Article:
Life, Death and Democracy



Wednesday, 13. October 2010 | 14:00 Uhr

Speaker

Herbert Gottweis

Organisation

University Vienna

Reporting

Life and death are traditional issues of democratic political reflection. They appear in different discussion contexts – from the question about life protection to death penalty. Over the past decades, technical-scientific developments have contributed to a new dynamic of the relation between death, life and politics. In his presentation, Professor Herbert Gottweis from the University of Vienna outlined the contours of new politics regarding life and death. He questions how these new challenges can be reasonably addressed in the context of modern democracy. Life and death are often related to strong emotions and that is why a culture of non-decision making can be perceived in this context. Using several examples from Italy and the US, he illustrated the fear of politicians to make wrong decisions.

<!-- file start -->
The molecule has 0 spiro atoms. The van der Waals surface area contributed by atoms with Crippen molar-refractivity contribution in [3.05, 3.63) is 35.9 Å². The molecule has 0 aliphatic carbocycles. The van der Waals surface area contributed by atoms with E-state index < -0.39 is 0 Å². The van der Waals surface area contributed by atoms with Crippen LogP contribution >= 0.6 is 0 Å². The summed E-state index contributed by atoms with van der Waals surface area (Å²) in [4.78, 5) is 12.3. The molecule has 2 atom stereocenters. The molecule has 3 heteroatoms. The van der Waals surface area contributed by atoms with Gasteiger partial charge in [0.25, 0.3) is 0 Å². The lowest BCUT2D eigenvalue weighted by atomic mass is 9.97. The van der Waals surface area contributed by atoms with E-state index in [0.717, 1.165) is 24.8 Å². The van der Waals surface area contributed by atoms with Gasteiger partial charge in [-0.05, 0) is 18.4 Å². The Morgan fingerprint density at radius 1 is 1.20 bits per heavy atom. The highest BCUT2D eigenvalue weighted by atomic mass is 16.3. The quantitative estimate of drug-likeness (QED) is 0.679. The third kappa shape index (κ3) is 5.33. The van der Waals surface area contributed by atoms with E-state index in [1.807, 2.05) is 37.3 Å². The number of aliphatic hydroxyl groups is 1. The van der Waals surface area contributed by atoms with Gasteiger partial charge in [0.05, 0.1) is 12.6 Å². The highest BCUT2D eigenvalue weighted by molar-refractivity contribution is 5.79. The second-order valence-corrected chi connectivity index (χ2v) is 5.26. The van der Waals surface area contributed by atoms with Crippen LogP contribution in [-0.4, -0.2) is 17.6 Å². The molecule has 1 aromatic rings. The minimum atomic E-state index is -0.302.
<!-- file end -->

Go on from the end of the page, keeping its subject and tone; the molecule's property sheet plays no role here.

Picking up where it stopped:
Presentation by Prof. Herbert Gottweis

Herbert Gottweis

Herbert Gottweis was born on 1958, He’s professor at the department of Political Science, University of Vienna and visting professor, Institute of Advanced Studies, United Nations University, Tokyo. He also is a Research Associate at, BIOS, Centre for the Study of Bioscience, Biomedicine, Biotechnology and Society, London School of Economics and Political Science (LSE).

He gained his Ph.D. from the University of Vienna (1984), was a visiting graduate student at the University of Rochester (1983/83), Assistant and Lecturer at the political science department, University of Salzburg (1985-1997), visiting research fellow at the Centre of European Studies, Harvard University (1989/90), visiting research fellow at MIT’s program in Science, Technology, and Society (1992/93), assistant professor at the Department of Science and Technology Studies, Cornell University (1993-95), visiting professor, Department of Social Studies, Hong Kong University of Science and Technology (1997) and at The Australian School of Environmental Studies, Griffith University, Brisbane, Australia (2004).

Gottweis’ research focuses on comparative public policy and central issues in life science governance.

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